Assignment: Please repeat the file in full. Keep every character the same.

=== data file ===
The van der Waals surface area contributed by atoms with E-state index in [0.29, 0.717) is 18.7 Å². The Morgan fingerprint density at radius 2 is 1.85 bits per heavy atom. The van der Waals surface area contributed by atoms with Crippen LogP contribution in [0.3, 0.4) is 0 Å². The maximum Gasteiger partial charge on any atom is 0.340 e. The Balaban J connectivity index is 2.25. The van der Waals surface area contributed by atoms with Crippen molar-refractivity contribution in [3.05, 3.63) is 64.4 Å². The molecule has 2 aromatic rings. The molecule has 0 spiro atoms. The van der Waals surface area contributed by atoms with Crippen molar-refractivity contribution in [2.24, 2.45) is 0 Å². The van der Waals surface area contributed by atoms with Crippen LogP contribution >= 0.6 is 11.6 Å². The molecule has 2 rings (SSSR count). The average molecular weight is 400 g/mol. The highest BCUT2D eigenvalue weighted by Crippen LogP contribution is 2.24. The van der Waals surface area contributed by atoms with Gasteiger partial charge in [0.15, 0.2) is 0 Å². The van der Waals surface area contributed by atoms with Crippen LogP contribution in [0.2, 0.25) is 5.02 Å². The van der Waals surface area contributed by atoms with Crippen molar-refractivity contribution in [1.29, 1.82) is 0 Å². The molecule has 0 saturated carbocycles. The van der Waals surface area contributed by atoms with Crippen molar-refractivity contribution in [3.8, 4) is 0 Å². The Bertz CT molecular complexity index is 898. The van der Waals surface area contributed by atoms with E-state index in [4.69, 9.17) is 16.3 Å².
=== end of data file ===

The van der Waals surface area contributed by atoms with E-state index in [0.29, 0.717) is 18.7 Å². The Morgan fingerprint density at radius 2 is 1.85 bits per heavy atom. The van der Waals surface area contributed by atoms with Crippen LogP contribution in [0.3, 0.4) is 0 Å². The maximum Gasteiger partial charge on any atom is 0.340 e. The Balaban J connectivity index is 2.25. The van der Waals surface area contributed by atoms with Crippen molar-refractivity contribution in [3.05, 3.63) is 64.4 Å². The molecule has 2 aromatic rings. The molecule has 0 spiro atoms. The van der Waals surface area contributed by atoms with Crippen molar-refractivity contribution in [2.24, 2.45) is 0 Å². The van der Waals surface area contributed by atoms with Crippen LogP contribution >= 0.6 is 11.6 Å². The molecule has 2 rings (SSSR count). The average molecular weight is 400 g/mol. The highest BCUT2D eigenvalue weighted by Crippen LogP contribution is 2.24. The van der Waals surface area contributed by atoms with Gasteiger partial charge in [0.15, 0.2) is 0 Å². The van der Waals surface area contributed by atoms with Crippen LogP contribution in [0.2, 0.25) is 5.02 Å². The van der Waals surface area contributed by atoms with Crippen molar-refractivity contribution in [1.29, 1.82) is 0 Å². The molecule has 0 saturated carbocycles. The van der Waals surface area contributed by atoms with Crippen molar-refractivity contribution in [3.8, 4) is 0 Å². The Bertz CT molecular complexity index is 898. The van der Waals surface area contributed by atoms with E-state index in [4.69, 9.17) is 16.3 Å².